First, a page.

We're sorry but we no longer offer tours of Brighton's Victorian sewers
The Victorian sewers in Brighton were so well designed and built that they remain in use today.
Play our video and click and drag to look around in 360°.
Victorian bricklayers took hundreds of tonnes of sand from Brighton's now pebbly beach to make ‘pug’ to cement millions of bricks, and shells are still displayed in the mortar.
Until the mid-1800s, the bulk of Brighton’s household sewage drained into cesspools at the back of properties. This unpleasant arrangement changed in 1860 when the town council resolved to build a system that would drain into the sea.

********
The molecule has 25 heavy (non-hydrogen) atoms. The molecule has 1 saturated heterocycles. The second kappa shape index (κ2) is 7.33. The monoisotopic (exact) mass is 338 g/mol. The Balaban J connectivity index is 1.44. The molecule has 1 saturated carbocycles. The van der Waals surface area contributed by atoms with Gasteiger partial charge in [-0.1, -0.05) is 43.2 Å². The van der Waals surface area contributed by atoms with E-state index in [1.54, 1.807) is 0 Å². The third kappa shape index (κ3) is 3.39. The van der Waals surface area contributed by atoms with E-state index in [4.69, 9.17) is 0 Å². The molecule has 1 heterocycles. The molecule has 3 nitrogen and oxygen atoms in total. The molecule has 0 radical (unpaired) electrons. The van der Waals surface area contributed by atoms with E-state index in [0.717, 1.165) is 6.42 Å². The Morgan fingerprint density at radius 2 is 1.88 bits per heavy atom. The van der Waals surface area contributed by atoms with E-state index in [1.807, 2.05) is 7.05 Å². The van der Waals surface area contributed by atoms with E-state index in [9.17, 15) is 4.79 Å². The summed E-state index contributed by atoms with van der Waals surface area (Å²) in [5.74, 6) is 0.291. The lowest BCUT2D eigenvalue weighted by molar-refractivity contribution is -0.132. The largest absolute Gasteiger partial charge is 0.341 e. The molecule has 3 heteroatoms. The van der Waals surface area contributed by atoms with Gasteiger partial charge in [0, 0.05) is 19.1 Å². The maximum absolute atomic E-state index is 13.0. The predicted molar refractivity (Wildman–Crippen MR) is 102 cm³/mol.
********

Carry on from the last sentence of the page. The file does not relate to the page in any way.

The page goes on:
With no hydraulic diggers or power tools, they relied on manual labour and built a sewer system to serve Brighton.
Workers dug up the road using pickaxes and shovels with the rubble removed by wheelbarrow and horse-drawn carts. Two steam-driven cranes moved the heavier items.
The bricklayers of the 1870s were paid between ten and 15 shillings (50p to 75p) per 12ft length of the sewer tunnel, depending on how thick the brickwork was. The best men could earn £4 and ten shillings a week. General labourers earned half the bricklayers’ pay.
Pictures courtesy of Dennis Allen